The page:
16 April 2012
Today sees the launch of a new research project which aims to find out how people value the personal information held on their android smartphones.
Nearly every step you take, physically and on the web, can be traced, but while smartphones and tablets are becoming more and more common, few people have given much thought to how their personal information is being used by the companies and app developers they sign up for.
Many companies offer their apps for free in exchange for use of the personal information of consumers, usually without a direct monetary benefit to the individual, arguing that if people cannot place a value on the information, then it must be free. Consumers find it difficult to track what their information is being sold on for and what profits companies make from selling on the data to third-parties.
The project is being led by Dr Bernadette Kamleitner, from the School of Business and Management, and Dr Hamed Haddadi, from the School of Electronic Engineering and Computer Science, who want to discover the price that consumers would attach to their personal information.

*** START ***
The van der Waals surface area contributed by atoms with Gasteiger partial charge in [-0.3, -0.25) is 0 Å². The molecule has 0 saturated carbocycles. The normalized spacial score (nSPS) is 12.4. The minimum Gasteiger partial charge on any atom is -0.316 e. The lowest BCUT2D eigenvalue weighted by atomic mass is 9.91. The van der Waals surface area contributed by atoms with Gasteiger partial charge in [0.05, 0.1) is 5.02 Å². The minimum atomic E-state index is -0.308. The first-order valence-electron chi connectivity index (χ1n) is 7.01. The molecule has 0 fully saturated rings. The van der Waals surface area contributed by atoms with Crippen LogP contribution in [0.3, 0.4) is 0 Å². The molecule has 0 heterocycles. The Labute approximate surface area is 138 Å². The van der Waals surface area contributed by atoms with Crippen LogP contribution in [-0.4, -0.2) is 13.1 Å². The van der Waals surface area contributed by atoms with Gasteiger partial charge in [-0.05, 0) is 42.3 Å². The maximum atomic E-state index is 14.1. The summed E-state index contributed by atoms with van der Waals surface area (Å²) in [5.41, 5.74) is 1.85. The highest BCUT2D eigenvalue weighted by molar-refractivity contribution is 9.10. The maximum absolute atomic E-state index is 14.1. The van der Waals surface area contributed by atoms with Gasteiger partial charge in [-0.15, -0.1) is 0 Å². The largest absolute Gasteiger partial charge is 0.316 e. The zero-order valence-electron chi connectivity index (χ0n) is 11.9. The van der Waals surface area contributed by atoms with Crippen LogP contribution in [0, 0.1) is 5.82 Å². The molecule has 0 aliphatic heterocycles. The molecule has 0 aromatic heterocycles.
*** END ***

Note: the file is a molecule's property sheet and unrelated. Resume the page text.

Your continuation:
Dr Kamleitner explains: “Personal information is a huge and poorly regulated business. Although consumers can benefit from the use of their information by receiving customised offers, others also use individual’s data to make money. We hope this project will help us to understand which information people consider more or less valuable to them, and will allow us to show whether people genuinely believe that ‘personal information has no price’."
The study will see volunteers asked to install a free Android app on their mobile phone which will ask them some basic questions about their background and lifestyle. Then, over the next two weeks, the app will pop up a daily questionnaire asking what you are doing, how you feel about that, where you are, who you are with, and how much the information would be worth to you, mimicking the sort of data companies extract from your phone.
As well as the chance to participate in the research, all volunteers will be entered into a prize draw to win Amazon Vouchers worth between £10 and £100.
To take part in the study, please visit: http://www.privacyvalue.org/index.html